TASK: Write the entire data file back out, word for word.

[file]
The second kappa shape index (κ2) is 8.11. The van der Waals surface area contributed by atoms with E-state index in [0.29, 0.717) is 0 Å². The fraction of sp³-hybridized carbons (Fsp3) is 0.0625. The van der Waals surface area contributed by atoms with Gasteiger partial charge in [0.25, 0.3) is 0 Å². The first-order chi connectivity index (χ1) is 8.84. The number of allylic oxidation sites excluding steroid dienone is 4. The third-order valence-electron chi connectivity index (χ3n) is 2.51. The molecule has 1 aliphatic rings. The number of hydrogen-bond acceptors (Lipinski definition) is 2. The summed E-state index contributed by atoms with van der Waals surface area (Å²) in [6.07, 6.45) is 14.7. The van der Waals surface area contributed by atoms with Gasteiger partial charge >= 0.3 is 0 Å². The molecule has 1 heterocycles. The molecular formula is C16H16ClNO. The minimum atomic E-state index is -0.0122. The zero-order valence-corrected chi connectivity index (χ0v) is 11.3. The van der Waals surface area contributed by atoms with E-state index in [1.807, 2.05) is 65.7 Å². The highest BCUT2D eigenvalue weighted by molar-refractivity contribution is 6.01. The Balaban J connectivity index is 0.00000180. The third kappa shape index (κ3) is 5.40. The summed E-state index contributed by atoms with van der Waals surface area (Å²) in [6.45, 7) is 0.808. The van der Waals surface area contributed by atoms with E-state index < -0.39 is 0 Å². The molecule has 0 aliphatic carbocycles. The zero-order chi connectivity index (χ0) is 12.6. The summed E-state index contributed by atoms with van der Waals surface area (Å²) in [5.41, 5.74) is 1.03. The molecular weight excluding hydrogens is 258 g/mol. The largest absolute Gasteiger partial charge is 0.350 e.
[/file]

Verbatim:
The second kappa shape index (κ2) is 8.11. The van der Waals surface area contributed by atoms with E-state index in [0.29, 0.717) is 0 Å². The fraction of sp³-hybridized carbons (Fsp3) is 0.0625. The van der Waals surface area contributed by atoms with Gasteiger partial charge in [0.25, 0.3) is 0 Å². The first-order chi connectivity index (χ1) is 8.84. The number of allylic oxidation sites excluding steroid dienone is 4. The third-order valence-electron chi connectivity index (χ3n) is 2.51. The molecule has 1 aliphatic rings. The number of hydrogen-bond acceptors (Lipinski definition) is 2. The summed E-state index contributed by atoms with van der Waals surface area (Å²) in [6.07, 6.45) is 14.7. The van der Waals surface area contributed by atoms with Gasteiger partial charge >= 0.3 is 0 Å². The molecule has 1 heterocycles. The molecular formula is C16H16ClNO. The minimum atomic E-state index is -0.0122. The zero-order valence-corrected chi connectivity index (χ0v) is 11.3. The van der Waals surface area contributed by atoms with E-state index in [1.807, 2.05) is 65.7 Å². The highest BCUT2D eigenvalue weighted by molar-refractivity contribution is 6.01. The Balaban J connectivity index is 0.00000180. The third kappa shape index (κ3) is 5.40. The summed E-state index contributed by atoms with van der Waals surface area (Å²) in [6.45, 7) is 0.808. The van der Waals surface area contributed by atoms with E-state index < -0.39 is 0 Å². The molecule has 0 aliphatic carbocycles. The zero-order chi connectivity index (χ0) is 12.6. The summed E-state index contributed by atoms with van der Waals surface area (Å²) in [5.41, 5.74) is 1.03. The molecular weight excluding hydrogens is 258 g/mol. The largest absolute Gasteiger partial charge is 0.350 e.